Return to 'press' menu


Published August 26, 2008
byline: James B. Meadow
Rocky Mountain News


Over his shoulder, the City and County Building is aglow in morning sunlight, but the smiling man with the fringe of beard and the Dixie Chicks T-shirt doesn't notice and just hangs near the teenagegirl with pink lipstick, gel'd hair and a mouth full of braces.

Meanwhile, just this side of The Park's flower garden, an intense volleyball game is being waged - although the handsome guy sitting on his motorcycle talking on a cell phone while he rolls a string of prayer beads between his fingers doesn't seem to care.

But you just might.

That is, if you make it down to the only mosque-like structure in The Park and experience Pictures of You, a moving and magical photographic exhibition that just might shrink 7,200 miles and maybe collapse an infinitely greater number of prejudices at the same time. At least that's what Tom Loughlin hopes. See, for the 39-year-old Crested Butte photographer, Pictures is not just a labor of love but of conscience.

Three times in the last three years, Loughlin traveled to Esfahan, a strikingly beautiful city in Iran, coming away with 8,000 images of Iranians playing, musing, praying - simply living their everyday lives. He distilled that pool to 48, printed them on translucent panels of synthetic silk and stepped back, hoping his artistic vision might inspire others to see.

"We're all made of the same flesh," he says, "But Americans have lost sight of that. We don't realize all the parallels between our culture and Iran's. The lines, 'A jug of wine, a loaf of bread and thou,' that are so popular here? They're from a Persian poet."

Loughlin may not be Omar Khayyam, but there is a visual poetry to his work. Not because his images are dramatic - they aren't - but because they are so human, so suffused with the mercies, joys and subtleties of life.

But what truly elevates Pictures is the way its translucent panels work. You can stand outside the 90-by-30-foot structure and examine the photos. Or, you can go inside and look at - then through - the photos, catching a glimpse of, say, the Capitol, or a tree, or a person, making the experience the polar opposite of static. Even better, stare at a photograph and watch someone on other side, staring at it, too.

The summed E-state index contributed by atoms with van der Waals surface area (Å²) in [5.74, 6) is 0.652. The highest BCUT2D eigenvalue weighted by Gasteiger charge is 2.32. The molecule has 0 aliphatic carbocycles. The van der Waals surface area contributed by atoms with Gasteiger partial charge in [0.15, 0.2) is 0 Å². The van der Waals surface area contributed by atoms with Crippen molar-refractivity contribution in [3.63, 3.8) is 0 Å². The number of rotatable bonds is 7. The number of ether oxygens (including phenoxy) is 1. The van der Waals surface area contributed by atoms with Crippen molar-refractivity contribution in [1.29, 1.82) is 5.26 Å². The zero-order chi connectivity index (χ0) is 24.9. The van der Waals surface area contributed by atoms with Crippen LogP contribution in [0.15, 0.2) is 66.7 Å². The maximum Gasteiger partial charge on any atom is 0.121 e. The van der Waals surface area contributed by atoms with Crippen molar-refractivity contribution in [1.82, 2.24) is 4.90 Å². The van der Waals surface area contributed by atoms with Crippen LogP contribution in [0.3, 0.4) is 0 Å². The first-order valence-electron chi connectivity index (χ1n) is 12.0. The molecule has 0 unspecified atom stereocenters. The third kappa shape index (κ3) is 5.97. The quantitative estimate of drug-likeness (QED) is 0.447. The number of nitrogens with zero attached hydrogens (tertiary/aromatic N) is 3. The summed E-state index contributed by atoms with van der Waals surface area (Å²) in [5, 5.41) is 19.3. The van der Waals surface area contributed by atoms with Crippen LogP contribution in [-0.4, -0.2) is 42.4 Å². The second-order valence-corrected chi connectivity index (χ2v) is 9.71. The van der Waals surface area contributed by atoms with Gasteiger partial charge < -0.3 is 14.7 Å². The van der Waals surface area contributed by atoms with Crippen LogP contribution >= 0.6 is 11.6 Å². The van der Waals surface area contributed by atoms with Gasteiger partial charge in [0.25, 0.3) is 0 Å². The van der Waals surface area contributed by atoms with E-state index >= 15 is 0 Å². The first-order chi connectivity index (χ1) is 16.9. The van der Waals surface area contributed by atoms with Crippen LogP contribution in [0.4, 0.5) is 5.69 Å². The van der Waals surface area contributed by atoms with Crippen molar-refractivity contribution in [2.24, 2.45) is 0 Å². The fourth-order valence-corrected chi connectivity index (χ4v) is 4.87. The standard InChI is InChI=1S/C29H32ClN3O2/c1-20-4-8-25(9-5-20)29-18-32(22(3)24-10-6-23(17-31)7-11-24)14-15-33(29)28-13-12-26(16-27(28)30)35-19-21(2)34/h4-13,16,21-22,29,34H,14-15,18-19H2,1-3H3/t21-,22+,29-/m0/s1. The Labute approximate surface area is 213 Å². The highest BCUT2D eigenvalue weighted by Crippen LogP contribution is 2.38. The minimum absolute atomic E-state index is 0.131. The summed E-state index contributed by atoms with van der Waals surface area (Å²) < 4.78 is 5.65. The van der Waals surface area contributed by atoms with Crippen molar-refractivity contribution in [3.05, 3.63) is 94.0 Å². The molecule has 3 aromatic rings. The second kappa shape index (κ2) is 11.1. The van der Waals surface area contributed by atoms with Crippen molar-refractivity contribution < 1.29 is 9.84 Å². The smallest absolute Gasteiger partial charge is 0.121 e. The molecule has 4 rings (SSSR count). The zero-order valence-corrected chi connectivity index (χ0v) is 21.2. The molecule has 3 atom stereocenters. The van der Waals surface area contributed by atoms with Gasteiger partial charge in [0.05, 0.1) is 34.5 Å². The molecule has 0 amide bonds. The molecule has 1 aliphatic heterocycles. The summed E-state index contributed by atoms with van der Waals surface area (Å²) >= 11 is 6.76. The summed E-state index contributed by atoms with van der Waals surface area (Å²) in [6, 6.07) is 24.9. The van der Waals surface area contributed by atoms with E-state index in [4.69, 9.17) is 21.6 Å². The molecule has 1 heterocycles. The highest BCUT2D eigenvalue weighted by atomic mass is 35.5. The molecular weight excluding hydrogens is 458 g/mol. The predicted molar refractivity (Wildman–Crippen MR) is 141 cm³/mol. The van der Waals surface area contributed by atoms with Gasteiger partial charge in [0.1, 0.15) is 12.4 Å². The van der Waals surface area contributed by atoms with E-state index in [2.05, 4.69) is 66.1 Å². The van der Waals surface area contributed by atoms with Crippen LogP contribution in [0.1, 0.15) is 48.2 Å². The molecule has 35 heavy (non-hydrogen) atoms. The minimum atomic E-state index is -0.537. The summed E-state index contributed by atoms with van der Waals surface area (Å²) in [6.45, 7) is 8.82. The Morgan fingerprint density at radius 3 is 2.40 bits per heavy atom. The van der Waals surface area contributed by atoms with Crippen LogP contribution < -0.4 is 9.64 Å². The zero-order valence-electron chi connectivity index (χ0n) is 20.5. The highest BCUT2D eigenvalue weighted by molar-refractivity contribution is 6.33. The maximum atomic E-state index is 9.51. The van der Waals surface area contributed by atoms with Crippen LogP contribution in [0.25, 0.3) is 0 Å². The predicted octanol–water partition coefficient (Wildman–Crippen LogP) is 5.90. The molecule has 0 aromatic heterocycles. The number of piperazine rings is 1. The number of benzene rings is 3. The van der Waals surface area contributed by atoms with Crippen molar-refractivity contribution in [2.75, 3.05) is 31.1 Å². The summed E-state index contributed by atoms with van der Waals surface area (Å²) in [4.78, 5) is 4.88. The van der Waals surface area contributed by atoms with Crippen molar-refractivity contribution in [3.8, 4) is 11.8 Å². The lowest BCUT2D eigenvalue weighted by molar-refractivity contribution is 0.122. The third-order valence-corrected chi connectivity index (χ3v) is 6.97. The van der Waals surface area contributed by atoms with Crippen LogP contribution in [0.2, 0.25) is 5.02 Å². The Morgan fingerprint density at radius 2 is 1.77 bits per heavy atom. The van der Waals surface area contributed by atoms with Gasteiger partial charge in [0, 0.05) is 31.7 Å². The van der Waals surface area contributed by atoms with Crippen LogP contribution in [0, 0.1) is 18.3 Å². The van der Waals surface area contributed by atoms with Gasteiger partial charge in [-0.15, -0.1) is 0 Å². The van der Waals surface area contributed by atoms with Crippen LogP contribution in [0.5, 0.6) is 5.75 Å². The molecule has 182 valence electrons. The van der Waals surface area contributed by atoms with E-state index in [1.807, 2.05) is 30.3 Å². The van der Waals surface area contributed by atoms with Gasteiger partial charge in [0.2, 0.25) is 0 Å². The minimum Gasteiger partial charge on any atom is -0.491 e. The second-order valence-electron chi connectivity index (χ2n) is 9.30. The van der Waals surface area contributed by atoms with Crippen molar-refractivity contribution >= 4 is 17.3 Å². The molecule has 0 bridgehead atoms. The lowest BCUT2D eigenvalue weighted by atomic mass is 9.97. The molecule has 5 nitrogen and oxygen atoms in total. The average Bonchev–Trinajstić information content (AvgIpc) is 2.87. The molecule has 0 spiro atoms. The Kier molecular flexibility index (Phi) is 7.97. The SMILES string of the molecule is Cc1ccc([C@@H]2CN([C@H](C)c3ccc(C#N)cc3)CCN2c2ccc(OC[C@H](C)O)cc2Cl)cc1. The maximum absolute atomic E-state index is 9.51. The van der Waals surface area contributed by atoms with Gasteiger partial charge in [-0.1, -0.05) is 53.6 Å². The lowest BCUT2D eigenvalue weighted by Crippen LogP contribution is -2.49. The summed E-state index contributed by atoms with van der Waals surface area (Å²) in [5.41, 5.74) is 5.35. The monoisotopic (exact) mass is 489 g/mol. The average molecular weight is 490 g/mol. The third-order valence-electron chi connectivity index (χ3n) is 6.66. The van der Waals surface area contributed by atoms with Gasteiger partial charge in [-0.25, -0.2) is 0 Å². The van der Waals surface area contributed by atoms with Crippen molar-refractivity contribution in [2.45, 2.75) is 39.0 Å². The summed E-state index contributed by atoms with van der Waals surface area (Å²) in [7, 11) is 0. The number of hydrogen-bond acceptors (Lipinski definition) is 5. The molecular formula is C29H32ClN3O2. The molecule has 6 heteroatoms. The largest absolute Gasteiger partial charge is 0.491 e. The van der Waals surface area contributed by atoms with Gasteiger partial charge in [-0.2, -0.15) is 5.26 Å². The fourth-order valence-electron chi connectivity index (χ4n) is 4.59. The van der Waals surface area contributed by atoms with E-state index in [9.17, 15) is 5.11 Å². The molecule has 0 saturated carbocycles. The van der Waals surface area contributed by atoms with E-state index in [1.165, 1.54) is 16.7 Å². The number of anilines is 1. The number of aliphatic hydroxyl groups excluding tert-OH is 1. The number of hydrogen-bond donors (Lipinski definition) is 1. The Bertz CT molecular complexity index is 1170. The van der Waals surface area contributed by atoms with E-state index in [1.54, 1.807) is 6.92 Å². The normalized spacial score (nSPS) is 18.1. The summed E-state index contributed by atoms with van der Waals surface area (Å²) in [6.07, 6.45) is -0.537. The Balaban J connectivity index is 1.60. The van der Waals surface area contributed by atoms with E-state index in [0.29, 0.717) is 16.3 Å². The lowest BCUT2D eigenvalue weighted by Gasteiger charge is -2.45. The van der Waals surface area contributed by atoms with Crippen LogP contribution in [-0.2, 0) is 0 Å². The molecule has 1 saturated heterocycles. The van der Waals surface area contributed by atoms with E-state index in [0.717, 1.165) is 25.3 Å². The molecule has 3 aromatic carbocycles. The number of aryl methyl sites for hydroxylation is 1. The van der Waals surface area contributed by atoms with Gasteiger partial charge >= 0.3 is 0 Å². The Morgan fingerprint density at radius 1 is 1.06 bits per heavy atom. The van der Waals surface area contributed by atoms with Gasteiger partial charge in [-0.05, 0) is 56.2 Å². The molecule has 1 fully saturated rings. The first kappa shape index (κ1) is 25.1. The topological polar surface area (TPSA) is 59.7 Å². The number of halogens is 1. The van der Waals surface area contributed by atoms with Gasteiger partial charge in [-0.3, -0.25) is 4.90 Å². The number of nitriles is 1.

"This show is not just about Iran," says Loughlin. "It's about Americans reacting to Iranians. It's about Americans reacting to each other, seeing someone else's experience on the other side of the photo. I like to discreetly watch people react."

Sometimes, he can just listen.

"It's marvelous, I was breathless when I saw this," says Mario Sewell, a 70-year-old visitor from California. "This is exactly what art is supposed to accomplish."

For his part, Loughlin is pleased to accomplish his vision in The Park, a place he calls a "crown jewel." Struck by the "resonance" of "media, art and government" that hums around its borders, Loughlin knew "there is no better place than this."

Even if Pictures shuts down at 11 p.m. tonight.Sweeping his arm around The Park, he adds, "This is spectacular."

In its own way, so is the photo of a girl in a bumper car, face luminous with joy. So is the boy with a 50 Cent cap. So is the couple so sweetly in love. So are moms and kids on a roller coaster.

Not that everyone agrees. One angry man insisted that Pictures smacked of propaganda because it paints such a one-sided picture of Iran, ignoring the repressive aspects of its theocracy. But Loughlin isn't seeking stark documentation so much as connection.

And he thinks he's found it.

"It's so rare," he says, "that an artist can make something in the real world that really looks like what he imagined it would."

It's rarer still that in The Park, a wandering soul has the chance to learn how people aren't so different - or so far away - once you manage to look through them.


related links:
Rocky Mountain News special report: "Civic Center Blues" "Manjushri Project Creates 'Mosque' in Denver"

view article in its original context at (includes images, video)



Donate now! 'pictures of you: images from iran' is a sponsored project of Fractured Atlas, a non-profit arts service organization. Contributions in behalf of pictures of you may be made payable to Fractured Atlas and are tax-deductible to the extent permitted by law.